(5)Hayes DK, Fan AZ, Smith RA, Bombard JM. Trends in selected chronic conditions and behavioural risk factors among women of reproductive age, behavioural risk factor surveillance system, 2001-2009. Preven Chronic Dis2011;8:A120.
(6) Stone NJ, Robinson JG, Lichtenstein AH, Bairey Merz CN, Blum CB, Eckel RH, et al. 2013 ACC/AHA Guideline on the treatment of blood cholesterol to reduce atherosclerotic cardiovascular risk in adults: a report of the American College of Cardiology/American Heart Association Task Force on Practice Guidelines. Circulation2014;129(25 Suppl 2):S1-45
(7) Edison RJ, Muenke M. Gestational exposure to lovastatin followed by cardiac malformation misclassified as holoprosencephaly. New Engl J Med2005;352:2759.
(8) Statins in pregnancy. Françoise Haramburu, Amélie Daveluy,Ghada Miremont-Salamé.BMJ 2015;350:h1484
(9) Do statins cause diabetes? Goldstein MR1, Mascitelli L. Curr Diab Rep. 2013 Jun;13(3):381-90. doi: 10.1007/s11892-013-0368-x. http://www.ncbi.nlm.nih.gov/pubmed/23456437
(10) Mayor Susan. Statins associated with 46% rise in type 2 diabetes risk, study shows BMJ 2015; 350:h1222
(11) Ellen CG Grant. Rapid response. Inevitable adverse effects due to blockage of co-enzyme Q10? http://www.bmj.com/content/348/bmj.g3306/rr/698281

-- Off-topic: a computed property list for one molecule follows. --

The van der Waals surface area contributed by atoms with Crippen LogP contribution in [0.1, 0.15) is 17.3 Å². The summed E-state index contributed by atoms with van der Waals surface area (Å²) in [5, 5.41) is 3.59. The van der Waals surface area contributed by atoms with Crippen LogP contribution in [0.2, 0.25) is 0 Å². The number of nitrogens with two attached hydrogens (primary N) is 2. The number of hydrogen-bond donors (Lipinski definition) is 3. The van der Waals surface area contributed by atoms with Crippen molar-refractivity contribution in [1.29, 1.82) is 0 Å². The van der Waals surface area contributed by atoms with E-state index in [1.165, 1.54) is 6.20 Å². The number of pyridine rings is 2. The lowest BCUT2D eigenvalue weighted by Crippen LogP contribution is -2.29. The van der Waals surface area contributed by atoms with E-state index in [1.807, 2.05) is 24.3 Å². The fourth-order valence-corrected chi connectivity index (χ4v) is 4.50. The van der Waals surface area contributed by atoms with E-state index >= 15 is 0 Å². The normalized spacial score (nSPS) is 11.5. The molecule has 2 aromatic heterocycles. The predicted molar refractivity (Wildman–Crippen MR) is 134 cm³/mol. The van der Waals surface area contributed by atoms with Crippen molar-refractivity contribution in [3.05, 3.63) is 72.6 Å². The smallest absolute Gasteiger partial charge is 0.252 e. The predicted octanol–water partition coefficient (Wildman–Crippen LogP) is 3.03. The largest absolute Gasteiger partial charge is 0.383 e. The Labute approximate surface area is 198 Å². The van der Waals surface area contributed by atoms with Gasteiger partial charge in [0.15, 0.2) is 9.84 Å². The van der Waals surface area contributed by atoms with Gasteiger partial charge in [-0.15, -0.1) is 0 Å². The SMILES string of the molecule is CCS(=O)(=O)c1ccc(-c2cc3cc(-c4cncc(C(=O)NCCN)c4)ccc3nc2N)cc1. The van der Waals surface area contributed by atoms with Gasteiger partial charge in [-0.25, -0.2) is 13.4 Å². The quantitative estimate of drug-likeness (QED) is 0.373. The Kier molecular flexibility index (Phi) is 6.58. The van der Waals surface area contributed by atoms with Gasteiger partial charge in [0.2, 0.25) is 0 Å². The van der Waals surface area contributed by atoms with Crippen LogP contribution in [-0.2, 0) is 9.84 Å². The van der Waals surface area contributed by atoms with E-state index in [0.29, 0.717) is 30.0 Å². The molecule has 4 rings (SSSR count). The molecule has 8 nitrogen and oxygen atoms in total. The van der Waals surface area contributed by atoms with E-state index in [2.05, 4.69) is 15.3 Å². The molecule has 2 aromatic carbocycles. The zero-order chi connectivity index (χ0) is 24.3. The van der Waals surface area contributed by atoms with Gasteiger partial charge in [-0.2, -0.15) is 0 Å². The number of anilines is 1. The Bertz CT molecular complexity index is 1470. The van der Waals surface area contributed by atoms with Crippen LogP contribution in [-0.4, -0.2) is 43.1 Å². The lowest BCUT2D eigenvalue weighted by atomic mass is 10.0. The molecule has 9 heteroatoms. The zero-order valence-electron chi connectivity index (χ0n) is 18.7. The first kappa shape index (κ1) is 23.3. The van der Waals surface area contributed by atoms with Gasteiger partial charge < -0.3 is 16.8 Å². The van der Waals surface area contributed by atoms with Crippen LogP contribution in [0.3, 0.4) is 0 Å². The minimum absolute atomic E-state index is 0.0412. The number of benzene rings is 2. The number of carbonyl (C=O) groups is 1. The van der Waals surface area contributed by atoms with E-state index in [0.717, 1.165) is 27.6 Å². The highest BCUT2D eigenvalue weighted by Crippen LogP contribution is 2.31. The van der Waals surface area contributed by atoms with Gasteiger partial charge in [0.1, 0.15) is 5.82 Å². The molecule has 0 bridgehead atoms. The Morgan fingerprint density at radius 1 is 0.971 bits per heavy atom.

(12) David L Keller Rapid response. Discussion of Dr. Grant's point regarding coenzyme Q10 http://www.bmj.com/content/348/bmj.g3306/rr/698414
(13) Sergio Stagnaro. Rapid response. Adverse effects of statins. http://www.bmj.com/content/348/bmj.g3306/rr/698206
(14) Andrew N Bamji. Rapid response. Adverse effects of statins. Http://www.bmj.com/content/348/bmj.g3306/rr/698457
(15) Mitochondrial factors in the pathogenesis of diabetes: a hypothesis for treatment. Lamson, D.W.. Plaza S.M. Altern Med Rev, 2002. 7(2): p. 94-111.
(16) Brownlee, M., The pathobiology of diabetic complications: a unifying mechanism. Diabetes, 2005. 54(6): p. 1615-25.
(17) CoEnzyme Q10:The State of the Science in Diabetes Ryan Bradley, ND, MPHDiabetes Action Research and Education Foundation February 2007 http://www.diabetesaction.org/site/PageServer?pagename=complementary_2_07
(18) Coenzyme Q10 supplementation during pregnancy reduces the risk of pre-eclampsia. Enrique Teran, Isabel Hernandez, Belen Nieto, Rosio Tavara, Juan Emilio Ocampo, Andres Calle International Journal of Obstetrics and Gynaecology. April 2009Volume 105, Issue 1, Pages 43–4
(19) The role of vitamin D in pregnancy and lactation: emerging concepts Carol L Wagner, Sarah N Taylor, Donna D Johnson, and Bruce W Hollis Womens Health (Lond Engl). 2012 May; 8(3): 323–340.
(20) Berg JM, Tymoczko JL, Stryer L. Biochemistry. 5th edition. New York: W H Freeman; 2002. Section 26.4, Important Derivatives of Cholesterol Include Bile Salts and Steroid Hormones. Available from: http://www.ncbi.nlm.nih.gov/books/NBK22339/
(21) Role of Vitamin D in Insulin ResistanceChih-Chien Sung,1 Min-Tser Liao,2 Kuo-Cheng Lu,3and Chia-Chao Wu1 Journal of Biomedicine and Biotechnology Volume 2012 (2012), Article ID 634195, 11 pages
(22) Rhabdomyolysis and HMG-CoA reductase inhibitors. Omar MA, Wilson JP, Cox TS. Ann Pharmacother 2001;35:1096-107
(23) FDA Drug Safety Communication: Important safety label changes to cholesterol-lowering statin drugs. http://www.fda.gov/Drugs/DrugSafety/ucm293101.htm
(24) "Statin Warning For Pregnant Women." University of Manchester. ScienceDaily. ScienceDaily, 10 December 2008.
(25) Maternal–Fetal Cholesterol Transport in the Placenta. W Palinski. Circulation Research.2009; 104: 569-571
Competing interests: No competing interests